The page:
#BathKidsLitFest Day 7: Are we obliged to write good role models?

If you’re not sure what to read next it’s always good to go on someone else’s recommendation, and who better to suggest a great read than Gill McLay, artistic co-director of The Telegraph Bath Children’s FestivalBath Picks, the initiative that she and John McLay, co-director (and husband) launched this year celebrates authors whose voices just have to be heard.

And so we have Sarah Crossan, Virginia Bergin and Sarah Benwell in conversation on stage at the Mission Theatre.  We get a reading from the novels showcased, Crossan’s One, Bergin’s The Storm, the sequel to The Rain, and Benwell’s The Last Leaves Falling, and a lively discussion about the themes that emerge from these three compellingly original Young Adult books.

'Apple and Rain' cover

One is Crossan’s fifth novel.  Like her prize-winning book The Weight of Water, it’s written in free verse.  It’s the story of conjoined twins, Grace and Tippi, who have been taught at home for most of their lives.  But that’s all about to change. The world intrudes when they go to school and have to come to terms with a whole host of issues – love, separation, identity and the usual stuff that teenagers go through.

Crossan wrote 30,000 words in prose before realizing that Grace’s voice came through so much stronger when written in verse.  Hours of research in the British Library and lengthy conversations with the leading surgeon who operates on conjoined twins have resulted in a remarkable story that twists and turns, dancing the fine line between tragedy and comedy.

The Last Leaves Falling

Bergin confesses that Ruby, the fifteen-year-old heroine of her sequel took over the whole story whether she wanted her to or not.  “Ruby just rocked up,” she says.  “I had no idea that she was there.  But her voice started and then she would just not shut up!” Bergin’s inspiration for her two related novels came from New Scientist magazine (“a great place for ideas”).  It’s a ‘what if…?’ scenario.  The ‘what if’ being how would the world look after water becomes toxic and global apocalypse ensues.  This brings a whole host of problems for Ruby, not least the prospect of having access to her favourite cosmetics seriously compromised.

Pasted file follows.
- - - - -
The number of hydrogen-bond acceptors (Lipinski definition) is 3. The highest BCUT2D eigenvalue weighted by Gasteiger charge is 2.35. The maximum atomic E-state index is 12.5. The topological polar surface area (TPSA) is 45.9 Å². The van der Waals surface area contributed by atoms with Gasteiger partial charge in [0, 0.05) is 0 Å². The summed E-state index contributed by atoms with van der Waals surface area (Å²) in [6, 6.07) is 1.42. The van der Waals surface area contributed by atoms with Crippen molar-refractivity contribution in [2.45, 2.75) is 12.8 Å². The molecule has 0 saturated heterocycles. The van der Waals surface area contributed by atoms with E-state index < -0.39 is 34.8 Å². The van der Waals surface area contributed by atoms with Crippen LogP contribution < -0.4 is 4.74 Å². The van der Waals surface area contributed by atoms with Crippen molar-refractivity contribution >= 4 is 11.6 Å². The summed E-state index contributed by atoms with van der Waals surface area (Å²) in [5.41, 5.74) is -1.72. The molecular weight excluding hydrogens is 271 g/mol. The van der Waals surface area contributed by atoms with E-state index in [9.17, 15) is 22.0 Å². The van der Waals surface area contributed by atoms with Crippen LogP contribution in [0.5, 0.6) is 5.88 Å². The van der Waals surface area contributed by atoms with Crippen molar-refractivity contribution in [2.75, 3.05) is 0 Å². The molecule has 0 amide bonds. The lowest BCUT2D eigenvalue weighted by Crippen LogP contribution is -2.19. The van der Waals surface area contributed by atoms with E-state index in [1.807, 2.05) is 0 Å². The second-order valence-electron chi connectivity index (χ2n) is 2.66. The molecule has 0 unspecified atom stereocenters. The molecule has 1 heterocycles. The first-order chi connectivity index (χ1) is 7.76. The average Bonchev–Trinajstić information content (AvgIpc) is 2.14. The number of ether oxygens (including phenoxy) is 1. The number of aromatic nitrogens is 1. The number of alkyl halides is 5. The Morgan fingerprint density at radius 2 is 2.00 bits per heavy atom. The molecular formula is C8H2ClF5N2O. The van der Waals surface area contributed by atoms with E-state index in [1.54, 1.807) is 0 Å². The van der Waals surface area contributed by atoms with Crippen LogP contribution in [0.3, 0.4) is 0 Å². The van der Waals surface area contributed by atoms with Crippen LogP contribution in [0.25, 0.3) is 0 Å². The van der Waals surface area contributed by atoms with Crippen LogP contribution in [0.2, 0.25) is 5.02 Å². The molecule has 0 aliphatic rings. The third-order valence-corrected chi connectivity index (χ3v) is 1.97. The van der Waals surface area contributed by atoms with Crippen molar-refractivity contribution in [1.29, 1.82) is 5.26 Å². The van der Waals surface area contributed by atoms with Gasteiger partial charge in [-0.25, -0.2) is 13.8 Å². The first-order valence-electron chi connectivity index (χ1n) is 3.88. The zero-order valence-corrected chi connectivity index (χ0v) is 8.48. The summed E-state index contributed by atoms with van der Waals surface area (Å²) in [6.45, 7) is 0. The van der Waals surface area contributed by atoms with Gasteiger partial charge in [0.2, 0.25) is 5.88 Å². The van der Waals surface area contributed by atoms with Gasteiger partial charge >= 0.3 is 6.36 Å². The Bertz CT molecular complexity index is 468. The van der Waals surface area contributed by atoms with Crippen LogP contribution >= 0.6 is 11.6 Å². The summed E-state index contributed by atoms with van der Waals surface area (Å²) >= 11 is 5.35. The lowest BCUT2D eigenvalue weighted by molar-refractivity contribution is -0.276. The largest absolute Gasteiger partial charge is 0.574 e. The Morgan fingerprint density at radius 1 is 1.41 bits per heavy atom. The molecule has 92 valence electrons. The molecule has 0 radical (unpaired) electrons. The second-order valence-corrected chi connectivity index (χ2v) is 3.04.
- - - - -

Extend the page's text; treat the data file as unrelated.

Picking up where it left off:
The Storm

Benwell’s debut novel is set in Japan, a country where the suicide rate for teenagers is at epidemic levels.  Sora is suffering from ALS, a progressive neurodegenerative disease. He’s lost the use of his legs and he can’t go to school any more.  Increasingly, his thoughts turn on whether in the spirit of the legendary Japanese samurai warriors the time has come to choose how, and when, to die. It’s a pretty bleak premise, but with Benwell’s careful handling and beautiful writing, Sora’s story has moments of great hope and testifies to the enduring power of friendship.

“Are we obliged to write good role models?” Bergin wonders. “The most important think is that your character should make you think” McLay offers.  Grace, Ruby and Sora certainly do that, and more.

Claudia Pugh-Thomas at Bath Picks on Sunday 27 September as part of The Telegraph Bath Children’s Literature Festival continues until Sunday 4 October 2015

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